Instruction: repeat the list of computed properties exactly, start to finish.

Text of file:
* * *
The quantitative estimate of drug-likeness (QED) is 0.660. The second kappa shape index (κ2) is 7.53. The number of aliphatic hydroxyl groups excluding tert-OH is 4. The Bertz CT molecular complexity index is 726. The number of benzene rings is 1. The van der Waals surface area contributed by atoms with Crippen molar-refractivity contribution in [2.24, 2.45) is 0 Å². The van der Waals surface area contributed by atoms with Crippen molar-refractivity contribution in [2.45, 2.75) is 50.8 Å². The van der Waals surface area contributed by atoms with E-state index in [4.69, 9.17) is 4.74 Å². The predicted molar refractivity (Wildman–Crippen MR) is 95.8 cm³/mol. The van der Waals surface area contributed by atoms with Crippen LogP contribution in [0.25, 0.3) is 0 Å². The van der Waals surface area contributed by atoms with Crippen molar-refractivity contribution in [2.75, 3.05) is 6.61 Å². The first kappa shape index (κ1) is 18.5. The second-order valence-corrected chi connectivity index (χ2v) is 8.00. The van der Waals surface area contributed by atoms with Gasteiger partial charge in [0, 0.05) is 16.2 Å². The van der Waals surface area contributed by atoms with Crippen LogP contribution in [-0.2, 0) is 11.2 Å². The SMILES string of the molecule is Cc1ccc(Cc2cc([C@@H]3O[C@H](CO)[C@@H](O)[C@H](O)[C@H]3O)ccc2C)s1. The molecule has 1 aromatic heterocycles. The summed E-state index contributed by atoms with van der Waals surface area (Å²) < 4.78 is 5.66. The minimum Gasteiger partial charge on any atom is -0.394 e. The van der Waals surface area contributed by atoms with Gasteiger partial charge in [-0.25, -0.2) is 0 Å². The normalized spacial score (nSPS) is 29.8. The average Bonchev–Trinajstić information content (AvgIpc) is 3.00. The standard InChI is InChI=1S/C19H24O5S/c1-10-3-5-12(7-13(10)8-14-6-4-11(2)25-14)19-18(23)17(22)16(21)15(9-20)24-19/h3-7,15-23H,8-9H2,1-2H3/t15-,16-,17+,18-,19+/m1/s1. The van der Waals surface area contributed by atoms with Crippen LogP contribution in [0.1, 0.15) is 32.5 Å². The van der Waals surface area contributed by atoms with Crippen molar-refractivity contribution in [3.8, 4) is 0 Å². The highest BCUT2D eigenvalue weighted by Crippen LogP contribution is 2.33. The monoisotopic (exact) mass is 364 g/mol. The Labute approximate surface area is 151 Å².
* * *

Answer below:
The quantitative estimate of drug-likeness (QED) is 0.660. The second kappa shape index (κ2) is 7.53. The number of aliphatic hydroxyl groups excluding tert-OH is 4. The Bertz CT molecular complexity index is 726. The number of benzene rings is 1. The van der Waals surface area contributed by atoms with Crippen molar-refractivity contribution in [2.24, 2.45) is 0 Å². The van der Waals surface area contributed by atoms with Crippen molar-refractivity contribution in [2.45, 2.75) is 50.8 Å². The van der Waals surface area contributed by atoms with E-state index in [4.69, 9.17) is 4.74 Å². The predicted molar refractivity (Wildman–Crippen MR) is 95.8 cm³/mol. The van der Waals surface area contributed by atoms with Crippen LogP contribution in [0.25, 0.3) is 0 Å². The van der Waals surface area contributed by atoms with Crippen molar-refractivity contribution in [2.75, 3.05) is 6.61 Å². The first kappa shape index (κ1) is 18.5. The second-order valence-corrected chi connectivity index (χ2v) is 8.00. The van der Waals surface area contributed by atoms with Gasteiger partial charge in [0, 0.05) is 16.2 Å². The van der Waals surface area contributed by atoms with Crippen LogP contribution in [-0.2, 0) is 11.2 Å². The SMILES string of the molecule is Cc1ccc(Cc2cc([C@@H]3O[C@H](CO)[C@@H](O)[C@H](O)[C@H]3O)ccc2C)s1. The molecule has 1 aromatic heterocycles. The summed E-state index contributed by atoms with van der Waals surface area (Å²) < 4.78 is 5.66. The minimum Gasteiger partial charge on any atom is -0.394 e. The van der Waals surface area contributed by atoms with Gasteiger partial charge in [-0.25, -0.2) is 0 Å². The normalized spacial score (nSPS) is 29.8. The average Bonchev–Trinajstić information content (AvgIpc) is 3.00. The standard InChI is InChI=1S/C19H24O5S/c1-10-3-5-12(7-13(10)8-14-6-4-11(2)25-14)19-18(23)17(22)16(21)15(9-20)24-19/h3-7,15-23H,8-9H2,1-2H3/t15-,16-,17+,18-,19+/m1/s1. The van der Waals surface area contributed by atoms with Crippen LogP contribution in [0.1, 0.15) is 32.5 Å². The van der Waals surface area contributed by atoms with Crippen molar-refractivity contribution in [3.8, 4) is 0 Å². The highest BCUT2D eigenvalue weighted by Crippen LogP contribution is 2.33. The monoisotopic (exact) mass is 364 g/mol. The Labute approximate surface area is 151 Å².